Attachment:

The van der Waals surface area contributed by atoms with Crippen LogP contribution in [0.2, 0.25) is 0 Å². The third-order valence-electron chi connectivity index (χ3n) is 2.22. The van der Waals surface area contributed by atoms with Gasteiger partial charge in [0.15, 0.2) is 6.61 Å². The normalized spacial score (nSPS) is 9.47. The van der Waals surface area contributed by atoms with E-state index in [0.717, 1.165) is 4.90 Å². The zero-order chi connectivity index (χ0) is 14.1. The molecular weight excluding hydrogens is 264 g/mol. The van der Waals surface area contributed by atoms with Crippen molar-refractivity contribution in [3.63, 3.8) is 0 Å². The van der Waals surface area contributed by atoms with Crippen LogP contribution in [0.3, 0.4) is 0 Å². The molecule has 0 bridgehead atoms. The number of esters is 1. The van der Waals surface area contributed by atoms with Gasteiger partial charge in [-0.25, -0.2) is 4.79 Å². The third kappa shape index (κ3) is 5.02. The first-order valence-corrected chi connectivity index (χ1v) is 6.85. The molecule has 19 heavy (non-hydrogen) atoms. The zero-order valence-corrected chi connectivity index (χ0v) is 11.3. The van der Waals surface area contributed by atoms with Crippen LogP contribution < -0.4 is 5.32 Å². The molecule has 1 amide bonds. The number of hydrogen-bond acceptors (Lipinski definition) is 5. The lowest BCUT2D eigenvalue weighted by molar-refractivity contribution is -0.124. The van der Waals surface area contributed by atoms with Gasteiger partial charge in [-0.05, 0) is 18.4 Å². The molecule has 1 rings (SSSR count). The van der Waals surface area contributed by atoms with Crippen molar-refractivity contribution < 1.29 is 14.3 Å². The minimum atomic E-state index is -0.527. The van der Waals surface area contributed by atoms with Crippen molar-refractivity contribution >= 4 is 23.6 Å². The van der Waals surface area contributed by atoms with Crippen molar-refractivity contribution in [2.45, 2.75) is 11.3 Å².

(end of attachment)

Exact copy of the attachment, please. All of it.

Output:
The van der Waals surface area contributed by atoms with Crippen LogP contribution in [0.2, 0.25) is 0 Å². The third-order valence-electron chi connectivity index (χ3n) is 2.22. The van der Waals surface area contributed by atoms with Gasteiger partial charge in [0.15, 0.2) is 6.61 Å². The normalized spacial score (nSPS) is 9.47. The van der Waals surface area contributed by atoms with E-state index in [0.717, 1.165) is 4.90 Å². The zero-order chi connectivity index (χ0) is 14.1. The molecular weight excluding hydrogens is 264 g/mol. The van der Waals surface area contributed by atoms with Crippen molar-refractivity contribution in [3.63, 3.8) is 0 Å². The van der Waals surface area contributed by atoms with Crippen LogP contribution in [0.3, 0.4) is 0 Å². The molecule has 0 bridgehead atoms. The number of esters is 1. The van der Waals surface area contributed by atoms with Gasteiger partial charge in [-0.25, -0.2) is 4.79 Å². The third kappa shape index (κ3) is 5.02. The first-order valence-corrected chi connectivity index (χ1v) is 6.85. The molecule has 19 heavy (non-hydrogen) atoms. The zero-order valence-corrected chi connectivity index (χ0v) is 11.3. The van der Waals surface area contributed by atoms with Crippen LogP contribution < -0.4 is 5.32 Å². The molecule has 1 amide bonds. The number of hydrogen-bond acceptors (Lipinski definition) is 5. The lowest BCUT2D eigenvalue weighted by molar-refractivity contribution is -0.124. The van der Waals surface area contributed by atoms with Gasteiger partial charge in [-0.05, 0) is 18.4 Å². The molecule has 1 rings (SSSR count). The van der Waals surface area contributed by atoms with Crippen molar-refractivity contribution < 1.29 is 14.3 Å². The minimum atomic E-state index is -0.527. The van der Waals surface area contributed by atoms with Crippen molar-refractivity contribution >= 4 is 23.6 Å². The van der Waals surface area contributed by atoms with Crippen molar-refractivity contribution in [2.45, 2.75) is 11.3 Å².